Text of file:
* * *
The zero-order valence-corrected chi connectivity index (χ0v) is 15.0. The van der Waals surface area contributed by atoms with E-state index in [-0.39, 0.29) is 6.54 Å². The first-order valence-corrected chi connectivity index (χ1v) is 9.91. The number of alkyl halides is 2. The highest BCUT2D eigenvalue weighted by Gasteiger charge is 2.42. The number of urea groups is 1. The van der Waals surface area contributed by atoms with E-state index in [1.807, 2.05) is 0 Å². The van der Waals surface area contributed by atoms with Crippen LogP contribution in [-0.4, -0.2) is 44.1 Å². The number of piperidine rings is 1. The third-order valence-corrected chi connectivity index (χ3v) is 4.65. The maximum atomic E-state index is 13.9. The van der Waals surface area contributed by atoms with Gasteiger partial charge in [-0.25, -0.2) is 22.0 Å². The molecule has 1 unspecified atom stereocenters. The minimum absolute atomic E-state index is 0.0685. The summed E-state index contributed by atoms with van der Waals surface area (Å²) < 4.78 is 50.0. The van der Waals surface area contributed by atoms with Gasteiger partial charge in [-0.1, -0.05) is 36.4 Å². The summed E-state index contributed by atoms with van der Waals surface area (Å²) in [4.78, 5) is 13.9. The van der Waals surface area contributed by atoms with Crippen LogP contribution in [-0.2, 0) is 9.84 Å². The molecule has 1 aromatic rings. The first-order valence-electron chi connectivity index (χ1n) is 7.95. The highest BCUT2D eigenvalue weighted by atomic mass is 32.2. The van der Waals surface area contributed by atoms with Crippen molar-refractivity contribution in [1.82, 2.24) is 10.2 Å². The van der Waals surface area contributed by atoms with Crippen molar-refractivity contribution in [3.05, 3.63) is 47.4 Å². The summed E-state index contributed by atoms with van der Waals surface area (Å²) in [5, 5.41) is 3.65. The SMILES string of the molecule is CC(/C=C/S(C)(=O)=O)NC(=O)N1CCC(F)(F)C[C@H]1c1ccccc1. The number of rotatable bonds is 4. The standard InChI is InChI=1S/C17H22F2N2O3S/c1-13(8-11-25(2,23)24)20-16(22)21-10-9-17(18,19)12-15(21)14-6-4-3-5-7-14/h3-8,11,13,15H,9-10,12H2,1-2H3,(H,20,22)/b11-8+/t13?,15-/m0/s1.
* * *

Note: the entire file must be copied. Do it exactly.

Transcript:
The zero-order valence-corrected chi connectivity index (χ0v) is 15.0. The van der Waals surface area contributed by atoms with E-state index in [-0.39, 0.29) is 6.54 Å². The first-order valence-corrected chi connectivity index (χ1v) is 9.91. The number of alkyl halides is 2. The highest BCUT2D eigenvalue weighted by Gasteiger charge is 2.42. The number of urea groups is 1. The van der Waals surface area contributed by atoms with E-state index in [1.807, 2.05) is 0 Å². The van der Waals surface area contributed by atoms with Crippen LogP contribution in [-0.4, -0.2) is 44.1 Å². The number of piperidine rings is 1. The third-order valence-corrected chi connectivity index (χ3v) is 4.65. The maximum atomic E-state index is 13.9. The van der Waals surface area contributed by atoms with Gasteiger partial charge in [-0.25, -0.2) is 22.0 Å². The molecule has 1 unspecified atom stereocenters. The minimum absolute atomic E-state index is 0.0685. The summed E-state index contributed by atoms with van der Waals surface area (Å²) < 4.78 is 50.0. The van der Waals surface area contributed by atoms with Gasteiger partial charge in [-0.1, -0.05) is 36.4 Å². The summed E-state index contributed by atoms with van der Waals surface area (Å²) in [4.78, 5) is 13.9. The van der Waals surface area contributed by atoms with Crippen LogP contribution in [-0.2, 0) is 9.84 Å². The molecule has 1 aromatic rings. The first-order valence-electron chi connectivity index (χ1n) is 7.95. The highest BCUT2D eigenvalue weighted by atomic mass is 32.2. The van der Waals surface area contributed by atoms with Crippen molar-refractivity contribution in [1.82, 2.24) is 10.2 Å². The van der Waals surface area contributed by atoms with Crippen molar-refractivity contribution in [3.05, 3.63) is 47.4 Å². The summed E-state index contributed by atoms with van der Waals surface area (Å²) in [5, 5.41) is 3.65. The SMILES string of the molecule is CC(/C=C/S(C)(=O)=O)NC(=O)N1CCC(F)(F)C[C@H]1c1ccccc1. The number of rotatable bonds is 4. The standard InChI is InChI=1S/C17H22F2N2O3S/c1-13(8-11-25(2,23)24)20-16(22)21-10-9-17(18,19)12-15(21)14-6-4-3-5-7-14/h3-8,11,13,15H,9-10,12H2,1-2H3,(H,20,22)/b11-8+/t13?,15-/m0/s1.